Implementation of a National Health Insurance (NHI) for Grenada is still in the pipeline though the process has been delayed due to the COVID-19 pandemic.
Grenadian-born and USA-trained neurologist Dr Kester Nedd, Chairman and CEO of Joint Independent Provider Association (JIPA), the Miami-based company contracted to develop and implement the NHI, gave a progress report during a two-hour televised programme on Tuesday.
He noted that though COVID-19 delayed the progress and resources had to be shifted to keep the country and its people safe from COVID-19, in the interim work continued including preparing the information technology systems to run NHI and pay claims.
With the technology already in place and other prerequisites, Dr Nedd said the basic work was done to implement NHI, projecting a time frame of January 2022 for the implementation of some aspects of NHI.
He said discussions are ongoing with government “to figure out how that’s done and which elements [to implement]. Post COVID, we have been dealing with some serious challenges and they have been very supportive of us in trying to move this forward.”
The Chairman is hopeful that in the coming months progress can be made including “passing legislation, beginning the registration process, starting to build the collection system, contracting with insurance companies and bringing doctors and hospitals together in a unified way under our network….”
In addition, he noted that in the coming months, extensive dialogue can be expected with the people to answer their questions.
Despite being in a pandemic, Dr Nedd assured that “this is the right time to implement NHI despite the economic downturn and we have put measures in place in the model that will allow us to implement it.” He noted however that while the core aspects of the NHI can be implemented, certain phases may be implemented at delayed rate.
“We created a model so that in the worst of times, NHI will be sustainable. That’s a true test of the model we created because the model is adjustable,” he said, adding that when there are limited resources, NHI will still be available.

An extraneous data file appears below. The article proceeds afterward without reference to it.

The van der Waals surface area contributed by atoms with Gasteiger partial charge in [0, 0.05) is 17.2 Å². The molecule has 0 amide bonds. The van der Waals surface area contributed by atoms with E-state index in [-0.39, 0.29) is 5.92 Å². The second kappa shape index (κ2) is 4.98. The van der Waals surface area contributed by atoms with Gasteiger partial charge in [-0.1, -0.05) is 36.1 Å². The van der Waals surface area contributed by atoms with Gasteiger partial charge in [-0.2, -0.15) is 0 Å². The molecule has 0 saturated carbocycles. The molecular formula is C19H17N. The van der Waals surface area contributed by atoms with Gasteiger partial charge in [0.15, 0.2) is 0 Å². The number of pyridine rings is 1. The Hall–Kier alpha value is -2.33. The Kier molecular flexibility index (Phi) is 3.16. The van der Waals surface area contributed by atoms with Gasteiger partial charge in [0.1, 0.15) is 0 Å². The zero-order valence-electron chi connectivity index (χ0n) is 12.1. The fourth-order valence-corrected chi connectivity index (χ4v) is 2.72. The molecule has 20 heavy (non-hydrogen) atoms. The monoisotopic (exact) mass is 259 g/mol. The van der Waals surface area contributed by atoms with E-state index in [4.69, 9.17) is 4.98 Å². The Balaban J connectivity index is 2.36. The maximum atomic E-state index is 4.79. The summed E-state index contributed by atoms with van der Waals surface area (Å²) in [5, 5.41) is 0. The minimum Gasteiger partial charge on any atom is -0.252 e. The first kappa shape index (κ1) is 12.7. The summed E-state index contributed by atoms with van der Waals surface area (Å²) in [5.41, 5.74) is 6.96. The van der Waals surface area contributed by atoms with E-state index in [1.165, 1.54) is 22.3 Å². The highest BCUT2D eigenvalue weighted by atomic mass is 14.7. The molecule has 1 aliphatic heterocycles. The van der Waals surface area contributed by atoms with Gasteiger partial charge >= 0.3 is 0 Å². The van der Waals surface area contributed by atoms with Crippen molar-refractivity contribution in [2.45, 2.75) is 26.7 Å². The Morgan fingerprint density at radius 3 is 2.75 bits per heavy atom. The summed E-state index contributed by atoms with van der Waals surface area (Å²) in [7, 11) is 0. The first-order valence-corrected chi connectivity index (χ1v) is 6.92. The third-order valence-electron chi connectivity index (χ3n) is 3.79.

Speaking to the guiding principles of the NHI, Dr Nedd said these include government’s social responsibility to provide quality health care to all citizens and the need for NHI to be sustainable, available, accessible and affordable.
Explaining briefly how NHI will work, the JIPA CEO said “NHI should become the collecting body for health care in Grenada; that way we have the ability to allocate the appropriate charges to insurance companies when care is rendered in Grenada so they can pay to the NHI and the NHI can guarantee those payments to providers.”
He explained that the current model is that there’s no way of tracking and monitoring the monies. Dr Nedd suspects that there is less than 10% of Grenadians with health insurance while about 40% can afford to pay for health insurance.
In addition to that, he noted that “Grenada is suffering in terms of health care” because the people who can afford to pay for health care leave the country. This, he hopes the NHI can correct.
Dr Nedd shared that currently taxpayers fund the health care services received by foreigners while in Grenada, but to get foreigners to pay, a proposal was submitted as part of the NHI to look at various models that includes collecting monies via airport fees or by them providing documentation that their insurance in their homeland will pay.
Citing health care an economic booster to any country, Dr Nedd explains that “NHI is a funding mechanism that allows you to drive the health care delivery system. NHI doesn’t provide the health care but NHI, through funding, allows the health care system to thrive.”
Explaining how the NHI will coexist with existing health insurance companies and policy holders who don’t want lose their current health insurance benefits, Dr Nedd stated that the “NHI will contract with many of those insurance plans to work with them so that when care is delivered by the network of providers in Grenada they will through the NHI to provide payment to the providers for the services that are covered by those insurance plans….”
Noting that NHI will collaborate with private providers, he stated that for NHI to work there must be a public-private partnership.
Among the benefits of having an NHI, Nedd said includes increased services, health facilities being fully staffed with professionals and coverage for all Grenadians but those who can’t afford to pay would not be required to pay. More so, he cited persons not having to pay for services immediately, accessibility to services and job opportunities.